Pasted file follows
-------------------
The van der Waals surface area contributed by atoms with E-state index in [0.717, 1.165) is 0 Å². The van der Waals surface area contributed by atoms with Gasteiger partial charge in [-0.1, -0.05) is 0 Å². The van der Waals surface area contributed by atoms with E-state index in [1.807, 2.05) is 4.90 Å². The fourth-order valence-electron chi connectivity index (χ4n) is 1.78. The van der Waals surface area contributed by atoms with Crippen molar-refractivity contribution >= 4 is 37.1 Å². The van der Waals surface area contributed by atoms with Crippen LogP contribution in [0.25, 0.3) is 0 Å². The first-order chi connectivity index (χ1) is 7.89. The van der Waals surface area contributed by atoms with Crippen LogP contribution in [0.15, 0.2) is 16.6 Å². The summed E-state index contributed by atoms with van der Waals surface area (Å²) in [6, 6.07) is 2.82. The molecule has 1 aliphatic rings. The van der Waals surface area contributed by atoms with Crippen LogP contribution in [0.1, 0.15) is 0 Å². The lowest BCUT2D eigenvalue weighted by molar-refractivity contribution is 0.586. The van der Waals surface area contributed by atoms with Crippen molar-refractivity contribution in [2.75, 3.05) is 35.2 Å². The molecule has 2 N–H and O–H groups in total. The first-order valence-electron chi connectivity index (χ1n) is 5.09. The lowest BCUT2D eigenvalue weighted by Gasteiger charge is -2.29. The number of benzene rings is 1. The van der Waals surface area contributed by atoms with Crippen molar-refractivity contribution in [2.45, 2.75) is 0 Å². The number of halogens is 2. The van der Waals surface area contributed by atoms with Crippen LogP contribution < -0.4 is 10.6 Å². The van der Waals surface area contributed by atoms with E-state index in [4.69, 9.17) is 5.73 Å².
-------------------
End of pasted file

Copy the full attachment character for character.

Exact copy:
The van der Waals surface area contributed by atoms with E-state index in [0.717, 1.165) is 0 Å². The van der Waals surface area contributed by atoms with Gasteiger partial charge in [-0.1, -0.05) is 0 Å². The van der Waals surface area contributed by atoms with E-state index in [1.807, 2.05) is 4.90 Å². The fourth-order valence-electron chi connectivity index (χ4n) is 1.78. The van der Waals surface area contributed by atoms with Crippen molar-refractivity contribution >= 4 is 37.1 Å². The van der Waals surface area contributed by atoms with Crippen LogP contribution in [0.25, 0.3) is 0 Å². The first-order chi connectivity index (χ1) is 7.89. The van der Waals surface area contributed by atoms with Crippen LogP contribution in [0.15, 0.2) is 16.6 Å². The summed E-state index contributed by atoms with van der Waals surface area (Å²) in [6, 6.07) is 2.82. The molecule has 1 aliphatic rings. The van der Waals surface area contributed by atoms with Crippen LogP contribution in [0.1, 0.15) is 0 Å². The lowest BCUT2D eigenvalue weighted by molar-refractivity contribution is 0.586. The van der Waals surface area contributed by atoms with Crippen molar-refractivity contribution in [2.75, 3.05) is 35.2 Å². The molecule has 2 N–H and O–H groups in total. The first-order valence-electron chi connectivity index (χ1n) is 5.09. The lowest BCUT2D eigenvalue weighted by Gasteiger charge is -2.29. The number of benzene rings is 1. The van der Waals surface area contributed by atoms with Crippen molar-refractivity contribution in [2.45, 2.75) is 0 Å². The number of halogens is 2. The van der Waals surface area contributed by atoms with Crippen LogP contribution < -0.4 is 10.6 Å². The van der Waals surface area contributed by atoms with E-state index in [4.69, 9.17) is 5.73 Å².